“Covid-19, in this case, is the villain,” says Dawson. “And there was this very big use of the metaphor of war throughout the Covid-19 reporting in different countries.” She says the idea of a hero makes sense when it feeds into the fight against a “dastardly villain” like Covid-19.
These ideas of competition, of winning and of power, have all been gendered as masculine traits due to centuries of patriarchal dominance, she says. “Whether we know this consciously or not, it’s still being perpetuated, in often hidden ways.”
During times of crisis, people tend to look to one person as a saviour. Throughout history, that person has tended to be a man. And although Bloomfield himself seemed to actively recoil from these portrayals of himself as a hero, the fact that it happened anyway “speaks to the fact that people love a hero, because the frame of a hero has been so ingrained over time”, says Dawson.
Dawson notes that beyond gender, ethnicity was a crucial part of these representations too. It’s impossible to look at gender alone, it’s always attached to race and ethnicity, social class, able-bodiedness and so on. “It’s when you look at those connections, you can see the privilege that’s been compounded or emphasised in the products.”
It’s highlighted in the portrayal of Bloomfield as an Americanised superhero, European-styled saint or, perhaps most uncomfortably, a colonial hero with a crown.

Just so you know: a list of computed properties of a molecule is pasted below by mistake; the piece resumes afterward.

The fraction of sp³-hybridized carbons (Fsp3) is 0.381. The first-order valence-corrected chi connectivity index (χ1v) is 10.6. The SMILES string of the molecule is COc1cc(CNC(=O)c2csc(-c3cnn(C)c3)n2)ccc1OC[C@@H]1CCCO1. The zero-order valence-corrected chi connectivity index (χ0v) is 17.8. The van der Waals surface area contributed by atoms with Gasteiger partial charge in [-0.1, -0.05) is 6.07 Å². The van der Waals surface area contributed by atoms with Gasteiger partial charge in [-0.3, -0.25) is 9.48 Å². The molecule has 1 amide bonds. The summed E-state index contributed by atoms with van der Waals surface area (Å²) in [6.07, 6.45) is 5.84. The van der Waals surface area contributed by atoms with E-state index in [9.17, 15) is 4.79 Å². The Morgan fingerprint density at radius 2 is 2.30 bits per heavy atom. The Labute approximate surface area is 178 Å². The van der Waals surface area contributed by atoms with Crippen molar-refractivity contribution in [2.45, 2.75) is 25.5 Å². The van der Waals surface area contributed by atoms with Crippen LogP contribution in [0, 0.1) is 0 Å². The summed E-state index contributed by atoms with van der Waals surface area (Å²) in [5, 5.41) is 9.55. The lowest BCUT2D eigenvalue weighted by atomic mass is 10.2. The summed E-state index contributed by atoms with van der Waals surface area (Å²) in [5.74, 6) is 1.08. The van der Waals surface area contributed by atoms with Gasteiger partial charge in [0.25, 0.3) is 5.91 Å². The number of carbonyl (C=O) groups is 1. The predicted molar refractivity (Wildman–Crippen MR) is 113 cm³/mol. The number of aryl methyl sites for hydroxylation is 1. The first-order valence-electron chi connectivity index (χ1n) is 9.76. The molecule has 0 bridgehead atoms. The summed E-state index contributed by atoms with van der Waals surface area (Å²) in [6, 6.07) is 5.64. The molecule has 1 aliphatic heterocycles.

For non-Pākehā in New Zealand, these are features that will more likely be noticed and seem questionable. Particularly the idea of a king saving us. “It’s very awkward, I would say, for the New Zealand context,” Dawson says.
Since the beginning of the pandemic there has been a notable lack of diversity in the government’s front-facing response team, something that has been repeatedly criticised.
While we had a female “hero” in Jacinda Ardern, reinforcing the fact that women can be heroes too, there were certainly no ongoing Māori heroes put forward by the official response, or even within the media. Many Māori have been left wondering, where is our Moko Toa? Where’s our Māui?
“We can destabilise the idea of a hero in and of itself,” Dawon says, “but at the same time that idea of a hero is not going anywhere very quickly.” That means, in the meantime, there needs to be more representation of different kinds of heroes. It’s important as we expand the meaning of the hero into “new and more inclusive terrain”.
“That idea of representation and seeing yourself mirrored has been shown time and time again to be super important for a sense of wellbeing and belonging,” she says.
The lack of Māori representation has surely been symbolic of the exclusion of Māori within our Covid-19 response, and has potentially added to communication failures that have compounded the crisis for Māori, who are now overrepresented in case numbers and underrepresented in vaccine numbers.
There are of course problems with casting one person, especially a public servant, as an individual hero, especially in a complex global pandemic. And that’s become clear within this latest outbreak, with the much trickier delta variant, says Dawson.
“When you build somebody up to such an extent, especially in the New Zealand ‘tall poppy’ context, there’s a danger that they are going to be knocked off the pedestal, which is probably happening in certain areas at the moment.” There are no more love songs, the fan art has dwindled, and there are certainly no new pairs of Bloomfield earrings for sale this time around.